c1 < c such that

hφ, Siφi ≥ c1kvk2H1/2(∂D) = c1kSiφk2H1/2(∂D) ≥ c2kφk2H−1/2(∂D),

that is, Si is coercive. Note that the operator S − Si has the same mapping property as S0 in (3.6). We thus immediately conclude that

S − Si : H−1/2(∂D) → H1/2(∂D)

is compact since the embedding H1(∂D) into H1/2(∂D)is compact.  3.3. The properties of the data-to-pattern operator GDir. We can prove following two lemmas about GDir.

Lemma 3.10. GDir : H1/2(∂D) → L2(Sd−1) is injective.

Proof. This is a direct consequence of Rellich's lemma and unique continuation property.

 Lemma 3.11. GDir : H1/2(∂D) → L2(Sd−1) is compact.

Proof. This lemma can be proved following the line of [KG08, Lemma 1.13]. Let R > 1 be a large number. For each f ∈ H1/2(∂D), let v ∈ Hloc1 (Rd\ D) satisfy (3.4). By the representation formula

v(ˆx) = Z

∂D



(ν · A(z)∇ΦA,n(ˆx, z))v(z) − ΦA,n(ˆx, z)(ν · A(z)∇v(z))



ds(z) (3.13) for ˆx ∈ Sd−1, we can decompose GDir into GDir = G2◦ G1, where

G1 : H1/2(∂D) → C(∂BR) × C(∂BR) G2 : C(∂BR) × C(∂BR) → L2(Sd−1) are dened by

G1f =



v|∂BR, ν · A∇v|∂BR

 , G2(g, h) =

Z

∂BR



(ν · A∇ΦA,n(ˆx, z))g(z) − ΦA,n(ˆx, z)h(z)

 ds(z).

By interior regularity results for elliptic equation, we know that G1 : H1/2(∂D) → C(∂BR) × C(∂BR) is bounded. Moreover, from the analyticity of ΦA,n(ˆx, z) in ˆx, it immediately follows that G2 : C(∂BR) × C(∂BR) → L2(Sd−1) is compact and the proof

is completed. 

Modify the ideas in [AC06, Theorem 3.1], we can establish the denseness of range(GDir). Lemma 3.12. ran(GDir) is dense in L2(Sd−1).

Proof. Let the orthogonal complement of range(GDir)

ran(GDir) := g ∈ L2(Sd−1) (g, ψ)L2(Sd−1) = 0 for all ψ ∈ ran(GDir) . Our aim is to show that ran(GDir) = 0. Recall that

ran(GDir) = ker(GDir).

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Given any f ∈ H1/2(∂D), let v ∈ Hloc1 (Rd\ D) be the unique solution to (3.4) and GDirf = v be its far-eld pattern. Again, using the representation formula (3.13), we have

(g, GDirf )L2(Sd−1)= (g, v)L2(Sd−1)

= Z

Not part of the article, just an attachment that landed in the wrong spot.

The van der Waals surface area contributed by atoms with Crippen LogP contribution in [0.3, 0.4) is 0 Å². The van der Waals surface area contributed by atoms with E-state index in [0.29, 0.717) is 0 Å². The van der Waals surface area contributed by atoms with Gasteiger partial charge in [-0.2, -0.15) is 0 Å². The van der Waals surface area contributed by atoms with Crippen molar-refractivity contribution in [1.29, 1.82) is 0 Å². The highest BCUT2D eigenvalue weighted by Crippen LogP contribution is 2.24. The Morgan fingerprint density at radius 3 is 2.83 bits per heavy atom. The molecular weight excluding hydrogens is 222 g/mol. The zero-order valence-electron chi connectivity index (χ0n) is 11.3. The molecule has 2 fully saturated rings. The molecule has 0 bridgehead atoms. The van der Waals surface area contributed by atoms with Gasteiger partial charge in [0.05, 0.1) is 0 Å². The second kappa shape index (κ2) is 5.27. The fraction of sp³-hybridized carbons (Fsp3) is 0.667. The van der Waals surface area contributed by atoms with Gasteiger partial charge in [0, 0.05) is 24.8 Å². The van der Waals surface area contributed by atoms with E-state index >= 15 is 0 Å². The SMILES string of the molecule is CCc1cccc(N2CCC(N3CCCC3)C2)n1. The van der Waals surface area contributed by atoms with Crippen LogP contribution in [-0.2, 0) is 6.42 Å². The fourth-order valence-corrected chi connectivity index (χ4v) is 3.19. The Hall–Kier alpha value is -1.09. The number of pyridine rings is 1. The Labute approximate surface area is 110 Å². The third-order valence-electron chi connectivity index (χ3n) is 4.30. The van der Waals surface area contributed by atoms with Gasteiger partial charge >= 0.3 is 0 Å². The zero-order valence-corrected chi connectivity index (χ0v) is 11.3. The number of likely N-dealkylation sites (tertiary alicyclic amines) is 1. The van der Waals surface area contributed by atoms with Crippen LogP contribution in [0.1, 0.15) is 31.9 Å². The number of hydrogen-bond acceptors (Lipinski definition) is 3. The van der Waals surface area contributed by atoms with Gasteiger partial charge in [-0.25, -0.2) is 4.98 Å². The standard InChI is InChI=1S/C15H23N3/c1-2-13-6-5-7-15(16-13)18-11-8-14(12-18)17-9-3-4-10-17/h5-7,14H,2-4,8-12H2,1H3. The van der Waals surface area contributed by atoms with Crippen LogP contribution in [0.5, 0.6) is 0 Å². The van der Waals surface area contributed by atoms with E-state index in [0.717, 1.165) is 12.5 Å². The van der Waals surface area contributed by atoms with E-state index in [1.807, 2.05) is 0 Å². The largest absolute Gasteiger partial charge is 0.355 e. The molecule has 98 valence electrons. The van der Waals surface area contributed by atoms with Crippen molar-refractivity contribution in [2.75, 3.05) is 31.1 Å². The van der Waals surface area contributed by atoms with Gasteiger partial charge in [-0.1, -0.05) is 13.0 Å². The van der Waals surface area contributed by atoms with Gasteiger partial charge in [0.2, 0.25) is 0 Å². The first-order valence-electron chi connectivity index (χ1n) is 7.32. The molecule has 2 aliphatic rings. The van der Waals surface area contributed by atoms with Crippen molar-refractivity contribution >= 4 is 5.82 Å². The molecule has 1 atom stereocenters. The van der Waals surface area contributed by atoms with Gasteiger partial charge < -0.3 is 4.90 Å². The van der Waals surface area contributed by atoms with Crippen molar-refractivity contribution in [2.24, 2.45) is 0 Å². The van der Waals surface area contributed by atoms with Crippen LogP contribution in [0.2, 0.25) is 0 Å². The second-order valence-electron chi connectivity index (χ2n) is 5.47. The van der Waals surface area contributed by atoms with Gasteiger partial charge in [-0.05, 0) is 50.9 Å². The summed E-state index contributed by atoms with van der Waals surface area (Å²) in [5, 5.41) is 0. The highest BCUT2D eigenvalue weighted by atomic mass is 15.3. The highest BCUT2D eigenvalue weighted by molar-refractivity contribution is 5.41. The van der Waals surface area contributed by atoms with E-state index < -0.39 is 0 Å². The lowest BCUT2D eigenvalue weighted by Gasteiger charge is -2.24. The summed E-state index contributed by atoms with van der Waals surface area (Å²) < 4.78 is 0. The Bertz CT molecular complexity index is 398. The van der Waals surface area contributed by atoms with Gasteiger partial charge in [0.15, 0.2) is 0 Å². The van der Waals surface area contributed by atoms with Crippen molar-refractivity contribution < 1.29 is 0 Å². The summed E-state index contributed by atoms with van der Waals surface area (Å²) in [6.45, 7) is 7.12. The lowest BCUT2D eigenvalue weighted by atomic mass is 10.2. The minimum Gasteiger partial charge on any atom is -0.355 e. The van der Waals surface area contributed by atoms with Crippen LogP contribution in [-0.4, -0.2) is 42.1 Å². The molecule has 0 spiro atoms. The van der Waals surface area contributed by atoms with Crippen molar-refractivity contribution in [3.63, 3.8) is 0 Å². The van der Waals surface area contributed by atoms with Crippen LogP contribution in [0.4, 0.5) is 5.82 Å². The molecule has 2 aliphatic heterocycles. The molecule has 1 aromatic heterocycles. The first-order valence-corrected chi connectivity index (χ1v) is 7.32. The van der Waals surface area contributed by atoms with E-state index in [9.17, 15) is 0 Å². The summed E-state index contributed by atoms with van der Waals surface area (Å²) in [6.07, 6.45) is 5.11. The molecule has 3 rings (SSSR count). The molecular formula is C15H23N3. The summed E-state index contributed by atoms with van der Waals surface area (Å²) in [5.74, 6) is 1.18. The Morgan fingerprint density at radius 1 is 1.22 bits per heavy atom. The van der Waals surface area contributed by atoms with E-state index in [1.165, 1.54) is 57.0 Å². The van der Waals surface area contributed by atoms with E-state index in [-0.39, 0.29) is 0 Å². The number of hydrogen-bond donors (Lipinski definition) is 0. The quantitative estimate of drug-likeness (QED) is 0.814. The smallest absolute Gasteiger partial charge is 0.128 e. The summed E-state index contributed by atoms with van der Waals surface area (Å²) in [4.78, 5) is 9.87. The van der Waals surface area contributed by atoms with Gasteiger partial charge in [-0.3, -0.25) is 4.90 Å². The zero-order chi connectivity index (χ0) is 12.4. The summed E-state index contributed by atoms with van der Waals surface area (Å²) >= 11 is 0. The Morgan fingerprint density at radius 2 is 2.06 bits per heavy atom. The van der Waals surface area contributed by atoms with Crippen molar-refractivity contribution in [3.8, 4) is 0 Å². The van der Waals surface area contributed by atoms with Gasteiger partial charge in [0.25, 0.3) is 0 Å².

Sd−1

g(ˆx)

Z

∂D

(ν · A(z)∇ΦA,n(ˆx, z))v(z) ds(z)

 ds(ˆx)

− Z

Sd−1

g(ˆx)

Z

∂D

ΦA,n(ˆx, z)(ν · A(z)∇v(z)) ds(z)

 ds(ˆx)

= Z

∂D

ν · A(z)∇

 Z

Sd−1

ΦA,n(ˆx, z)g(ˆx) ds(ˆx)



v(z) ds(z)

− Z

∂D

 Z

Sd−1

ΦA,n(ˆx, z)g(ˆx) ds(ˆx)



ν · A∇v(z) ds(z)

= Z

∂D



(ν · A(z)∇uA,n,g)f − uA,n,g(ν · A(z)∇v)



ds. (3.14) Let u be the unique solution to (3.4) with boundary data u = uA,n,g on ∂D, that is,





∇ · (A(x)∇u) + k2n(x)u = 0 in Rd\ D,

u = uA,n,g on ∂D,

u satises Sommerfeld radiation condition at |x| → ∞.

(3.15)

Since both v and u satises ∇·(A(x)∇u)+k2n(x)u = 0in Rd\Dand satisfy Sommerfeld radiation condition, then

0 = Z

∂D



(ν · (A∇u))f − uA,n,g(ν · (A∇v))



ds (3.16)

Subtracting (3.14) by (3.16) yields (g, GDirf )L2(Sd−1)=

Z

∂D

(ν · (A∇(uA,n,g − u)))f ds, that is,

GDirg = ν · A∇(uA,n,g− u).

If g ∈ ker(GDir), then ν · A∇uA,n,g = ν · A∇u. Combining this with (3.15), we can extend u in D by dening u = uA,n,g, and then u satises

∇ · (A∇u) + k2n(x)u = 0 in Rd.

Since u satises Sommerfeld radiation condition at |x| → ∞, by uniqueness result, we see that u ≡ 0, which gives uA,n,g = 0 in D. By the unique continuation property, we hence have uA,n,g ≡ 0. Finally, Lemma2.4 implies g ≡ 0, that is, ran(GDir) = 0.  3.4. The properties of the far-eld operator FDir. In view of the argument in [KG08, Theorem 1.8], we can prove an important property of FDir.

Lemma 3.13. The far-eld operator FDir : L2(Sd−1) → L2(Sd−1) satises

FDir− FDir = i2kγ2FDir FDir, (3.17)

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where FDir : L2(Sd−1) → L2(Sd−1) is the adjoint operator of FDir, and the constant γ is given in (3.3).

Proof. Given any g, h ∈ L2(Sd−1), choose vinc = uA,n,g and winc = uA,n,h, which are modied Herglotz wave functions given in (3.5). Let v and w be the solutions of the scattering problem (3.1), with corresponding scattered elds vsc = v − vin and wsc= w − win, which are solution to (3.2), and the far-eld patterns of vsc and wsc are v and w, respectively. By denition of FDir, we have

v= FDirg and w= FDirh.

Note that 0 =

Z

BR\D

(v∇ · (A∇w) − w∇ · (A∇v)) dx = Z

|x|=R



v(∂rw) − w(∂rv)



ds. (3.18) Clearly, for each R > 0,

Z

|x|=R



vinc(∂rwinc) − winc(∂rvinc)



ds = 0. (3.19)

By the Sommerfeld radiation condition and the asymptotic expansion of the scattered

eld, we can compute

vsc(x)(∂rwsc(x)) − wsc(x)(∂rvsc(x))

= −ikvsc(x)wsc(x) − ikwsc(x)vsc(x) + o(|x|d−12 )

= −ik

 γ eik|x|

|x|d−12 v(ˆx) + O(|x|d+12 )



γe−ik|x|

|x|d−12 w(ˆx) + O(|x|d+12 )



− ik



γe−ik|x|

|x|d−12 w(ˆx) + O(|x|d+12 )



γ eik|x|

|x|d−12 v(ˆx) + O(|x|d+12 )



+ o(|x|d−12 )

= −i2kγ2

|x|d−1v(ˆx)w(ˆx) + O(|x|−d) uniformly for all ˆx = x/|x|. Hence we have

R→∞lim Z

|x|=R



vsc(∂rwsc) − wsc(∂rvsc)

 ds

= −i lim

R→∞

Z

|x|=R

2kγ2

|x|d−1v(ˆx)w(ˆx) ds

= −i lim

R→∞

2kγ2 Rd−1

Z

|x|=R

v(ˆx)w(ˆx) ds

= −i lim

R→∞

2kγ2 Rd−1

Z

Sd−1

v(ˆx)w(ˆx)Rd−1ds

= −i2kγ2 Z

Sd−1

v(ˆx)w(ˆx) ds

= −i2kγ2(FDirg, FDirh)L2(Sd−1). (3.20)

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Next, for each R > 1, by Fubini's theorem and the representation formula of the far-eld pattern, we can obtain that